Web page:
Green & Black's Organic Dark Chocolate, 85%: For an intense flavor while still tasting creamy smooth and slightly sweet, Green & Black's make an 85% cocao bar that's simply yummy and one of my favorites. 8/10
Green & Black's Organic Dark Chocolate, 70%: Considering that this bittersweet chocolate contains no more than 70% Trinitario cacao beans, it tastes much darker. Perhaps it's because the folks at Green & Black's use less sugar (organic raw cane sugar) than most brands, I don't know. Anyway, it tastes very deep and very chocolatey, with a pleasantly mild chocolate aroma and a smoothness than melts on your tongue. 8/10
Cachet Costa Rica 71%: This Belgian dark chocolate has a silky smooth texture and a slightly sweet chocolaty taste, with an equally pleasant, light chocolatey aroma. It's really easy to enjoy, I would imagine for both non-chocolate lovers and chocolate lovers alike. 8/10
Cachet Uganda 80%: Like the 71% above, this dark chocolate has a silky smooth texture and a pleasant, though more intense, chocolaty taste, with an equally pleasant chocolatey aroma. It took me a while to get to like it, but once I did, I have readily come back for more. 7/10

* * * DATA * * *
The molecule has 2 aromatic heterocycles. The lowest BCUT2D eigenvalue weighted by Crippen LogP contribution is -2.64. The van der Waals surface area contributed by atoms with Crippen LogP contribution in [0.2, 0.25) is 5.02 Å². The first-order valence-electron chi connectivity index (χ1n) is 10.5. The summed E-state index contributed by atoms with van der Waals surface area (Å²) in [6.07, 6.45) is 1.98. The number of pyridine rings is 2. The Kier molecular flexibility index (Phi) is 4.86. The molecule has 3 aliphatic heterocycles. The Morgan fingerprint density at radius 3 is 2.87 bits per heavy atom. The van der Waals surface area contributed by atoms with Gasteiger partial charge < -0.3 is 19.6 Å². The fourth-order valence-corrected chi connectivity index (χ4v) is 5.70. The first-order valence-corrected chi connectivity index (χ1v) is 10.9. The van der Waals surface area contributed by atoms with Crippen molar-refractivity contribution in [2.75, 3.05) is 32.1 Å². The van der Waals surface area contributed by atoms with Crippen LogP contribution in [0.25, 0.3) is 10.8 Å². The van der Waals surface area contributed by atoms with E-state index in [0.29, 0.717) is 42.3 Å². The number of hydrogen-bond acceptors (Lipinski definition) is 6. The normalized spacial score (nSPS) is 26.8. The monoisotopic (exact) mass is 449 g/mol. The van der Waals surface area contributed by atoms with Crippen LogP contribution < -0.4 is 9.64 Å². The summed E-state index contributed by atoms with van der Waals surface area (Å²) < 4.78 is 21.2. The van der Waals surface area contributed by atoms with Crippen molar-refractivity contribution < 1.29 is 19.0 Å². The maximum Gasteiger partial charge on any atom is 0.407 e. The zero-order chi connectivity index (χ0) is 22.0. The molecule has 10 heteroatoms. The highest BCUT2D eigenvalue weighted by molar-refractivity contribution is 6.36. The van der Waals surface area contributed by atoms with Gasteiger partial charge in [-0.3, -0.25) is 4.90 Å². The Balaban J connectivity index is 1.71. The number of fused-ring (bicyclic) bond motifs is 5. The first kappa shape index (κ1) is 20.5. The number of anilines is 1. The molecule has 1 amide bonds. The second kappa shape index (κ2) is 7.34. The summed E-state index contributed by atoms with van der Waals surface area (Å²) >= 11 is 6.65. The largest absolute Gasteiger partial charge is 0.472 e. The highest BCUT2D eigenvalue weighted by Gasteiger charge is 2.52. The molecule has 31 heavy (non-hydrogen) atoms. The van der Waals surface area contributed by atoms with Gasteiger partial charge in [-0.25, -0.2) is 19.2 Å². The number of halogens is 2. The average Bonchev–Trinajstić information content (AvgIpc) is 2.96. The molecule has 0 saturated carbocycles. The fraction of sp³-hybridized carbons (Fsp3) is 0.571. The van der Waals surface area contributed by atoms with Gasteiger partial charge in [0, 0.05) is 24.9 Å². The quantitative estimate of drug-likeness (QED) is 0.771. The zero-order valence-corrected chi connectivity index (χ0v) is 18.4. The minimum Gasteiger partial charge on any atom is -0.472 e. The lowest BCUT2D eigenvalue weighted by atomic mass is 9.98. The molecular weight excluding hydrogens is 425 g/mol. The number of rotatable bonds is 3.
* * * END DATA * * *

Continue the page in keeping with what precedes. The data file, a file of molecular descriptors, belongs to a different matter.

Amano Madagascar: Amano makes small, delicately balanced, gourmet chocolate bars, the Madagascar has a tad less bite than their Ocumare or Dos Rios (see below) bars, with a strong but pleasantly chocolatey taste and a sweet bouquet. 7/10
B.T. McElrath Dark Chocolate Bar: You find a slick, ultrasmooth texture here, with a taste sweeter than it is intense. It's a flavorful bar, though with little-to-no aroma. Call it a dark chocolate bar for people who say they don't like dark chocolate. 7/10
Alter Eco Dark Blackout: If you like an intensely dark taste, this 85% organic, bittersweet bar is a great buy. It's not only deeply chocolatey, it has a slightly fruity flavor and an ultrasmooth texture. 7/10
Villars Dark Chocolate 72%: This Swiss chocolate boasts of its all-natural ingredients, with no additives or artificial flavors, and they seem to be on to something. It is quite good, with a deep chocolatey taste, a smooth texture, and a mild aroma. 7/10
Michel Cluizel Maralumi: There's a faint, tangy, bitter taste about Michel Cluizel's Maralumi chocolate, yet its fruity flavor overcomes any thought of a sour sensation. 7/10
Amatller 70% Cacao Ghana or Ecuador: These Amatller dark chocolates have a bolder, tangier taste than their Extra Fine, with a hint of coffee in a slightly coarser texture. 7/10
Lake Champlain Dark Chocolate 85%: Their 70% bar tastes OK, but their 85% is even better, not only more intensely chocolatey but smoother and richer, too. 7/10
Madecasse 70% Madagascar: These bars have an excellent symmetry, with a refined, semisweet chocolatey taste and a light, nutty aroma. They're priced fairly, too. (They also make a 75%, which is a little coarser and more bitter to my taste.) 7/10